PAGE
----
Fast Casual: How It Can Work for You
Fast casual continues to be one of the growth and innovation segments. Learn how operators are modifying the concept and expanding menus.
Time-tested for decades now, the fast-casual segment continues to evolve and innovate. These upgraded self-service concepts also still drive some of the industry’s most impressive growth. In fact, according to Technomic, the fast-casual segment now notches annual sales growth of 8%, a true bright spot for the foodservice industry.
From the early days of standard-bearers like Panera Bread (founded in 1987) and Chipotle (1993), the fast-casual segment has matured and evolved significantly—encompassing menu platforms from build-your-own pizza and DIY salads to global concepts like Thai and Middle Eastern—while still retaining its overall positioning of better quality food in a self-service format.
Technomic cites the 10 Fs of Fast Casual as the reason the segment has had so much staying power:
“Fitter” wholesome food
Add to this a growing culture that supports traceability, sustainability, and social responsibility, and it’s not hard to see why fast-casual players have been so successful at attracting higher-income and Millennial consumers, as Technomic points out.
The model adapts easily to noncommercial locations, including colleges and universities, high schools, B&I, employee/visitor dining in healthcare, and leisure and entertainment. And foodservice in retail locations, such as food halls, c-stores, and specialty grocery stores often borrows attributes of fast casual.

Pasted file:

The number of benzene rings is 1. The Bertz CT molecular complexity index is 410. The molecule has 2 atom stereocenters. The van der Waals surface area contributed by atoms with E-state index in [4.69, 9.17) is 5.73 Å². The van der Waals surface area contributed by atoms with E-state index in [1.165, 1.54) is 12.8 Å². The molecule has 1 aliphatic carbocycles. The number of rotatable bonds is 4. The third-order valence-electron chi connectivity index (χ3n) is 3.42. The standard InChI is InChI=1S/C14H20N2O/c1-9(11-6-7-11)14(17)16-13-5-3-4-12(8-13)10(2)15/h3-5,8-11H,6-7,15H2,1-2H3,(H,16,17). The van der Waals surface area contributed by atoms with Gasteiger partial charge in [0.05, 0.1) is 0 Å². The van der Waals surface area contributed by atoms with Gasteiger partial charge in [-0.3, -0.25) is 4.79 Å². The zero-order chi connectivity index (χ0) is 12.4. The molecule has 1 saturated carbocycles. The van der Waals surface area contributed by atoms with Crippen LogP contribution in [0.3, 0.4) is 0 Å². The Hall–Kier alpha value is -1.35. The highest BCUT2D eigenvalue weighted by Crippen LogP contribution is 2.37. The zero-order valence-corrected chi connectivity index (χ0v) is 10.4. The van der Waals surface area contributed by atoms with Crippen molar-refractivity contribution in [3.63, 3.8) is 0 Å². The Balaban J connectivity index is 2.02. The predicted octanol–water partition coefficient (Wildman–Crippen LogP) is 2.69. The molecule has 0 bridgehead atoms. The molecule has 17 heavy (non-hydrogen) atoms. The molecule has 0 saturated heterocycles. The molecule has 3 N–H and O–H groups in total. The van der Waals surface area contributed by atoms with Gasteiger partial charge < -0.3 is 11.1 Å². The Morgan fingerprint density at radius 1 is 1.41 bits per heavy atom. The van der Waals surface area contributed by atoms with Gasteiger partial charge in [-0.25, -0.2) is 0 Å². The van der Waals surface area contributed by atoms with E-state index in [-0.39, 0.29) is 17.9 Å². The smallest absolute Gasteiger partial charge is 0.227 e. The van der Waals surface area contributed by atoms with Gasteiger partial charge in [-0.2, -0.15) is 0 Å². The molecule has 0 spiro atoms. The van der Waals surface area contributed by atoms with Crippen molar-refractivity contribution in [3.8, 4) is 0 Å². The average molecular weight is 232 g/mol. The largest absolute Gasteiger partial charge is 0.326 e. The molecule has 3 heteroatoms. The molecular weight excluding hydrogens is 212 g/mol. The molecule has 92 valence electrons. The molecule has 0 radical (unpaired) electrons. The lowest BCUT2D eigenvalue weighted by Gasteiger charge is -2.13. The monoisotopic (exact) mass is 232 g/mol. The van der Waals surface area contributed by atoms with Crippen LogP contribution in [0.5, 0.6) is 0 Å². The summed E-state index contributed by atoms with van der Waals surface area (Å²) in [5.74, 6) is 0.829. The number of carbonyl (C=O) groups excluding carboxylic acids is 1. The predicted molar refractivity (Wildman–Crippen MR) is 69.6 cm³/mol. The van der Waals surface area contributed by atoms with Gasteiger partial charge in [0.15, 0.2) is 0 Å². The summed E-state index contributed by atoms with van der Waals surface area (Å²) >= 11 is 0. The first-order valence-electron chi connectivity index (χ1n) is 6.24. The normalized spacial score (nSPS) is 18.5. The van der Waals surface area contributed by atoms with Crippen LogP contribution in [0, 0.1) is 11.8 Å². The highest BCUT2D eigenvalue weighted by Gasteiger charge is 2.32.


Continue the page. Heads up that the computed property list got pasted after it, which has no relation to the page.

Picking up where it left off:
Meanwhile, menu concepts have diversified significantly: Some of the hottest fast-casual brands serve food that would never have been associated with quick service a decade ago. Many have enhanced beverage programs, including wine and beer as well as specialties such as signature juices and smoothies, kombucha, and even cocktails.
- Signature burgers and other handcrafted sandwiches, plus local and craft beer (Burger & Beer Joint, Florida)
- Lobster rolls, seafood rolls, and seafood salads (Luke’s Lobster, nationwide)
- Farm-to-table vegan/vegetarian food, including bowls, plates, and sides (Dig Inn, New York and Boston)
- Global street food, including falafel (Mamoun’s Falafel), gyros (Gyroville), and Thai noodles and rice specialties (Gor Gai Thai Eatery)
- Fried chicken sandwiches, chicken salads, and chicken strips (Birdcall, Denver)
- Made-to-order specialty sandwiches (‘wichcraft, New York City)
- Build-your-own pizza (MOD Pizza, nationwide)
- Healthy soups, salads, and bowls (Grabagreen, nationwide)
- Pastas, salads, and antipasto boards (Spoleto Italian Kitchen, Florida)
- Certified organic fast food (Grown, Miami)
- Fast-casual spinoffs of full-service concepts (the Mediterranean Cava Grille, which got its start as Cava Mezze, in Washington, DC)
- Pan-African seasonal ancient grain bowls and market plates topped with a choice of spiced proteins (Teranga, New York City)
As competition both within the segment and from concepts as diverse as retailers and other restaurant players—offering everything from meal kits to delivery—Technomic predicts that the fast-casual market will be getting even more interesting.
Sources: Technomic, Consumer Food Trends, June 2017; Technomic, The State of Fast Casual (2016)
The information provided is based on a general industry overview, and is not specific to your business operation. Each business is unique and decisions related to your business should be made after consultation with appropriate experts.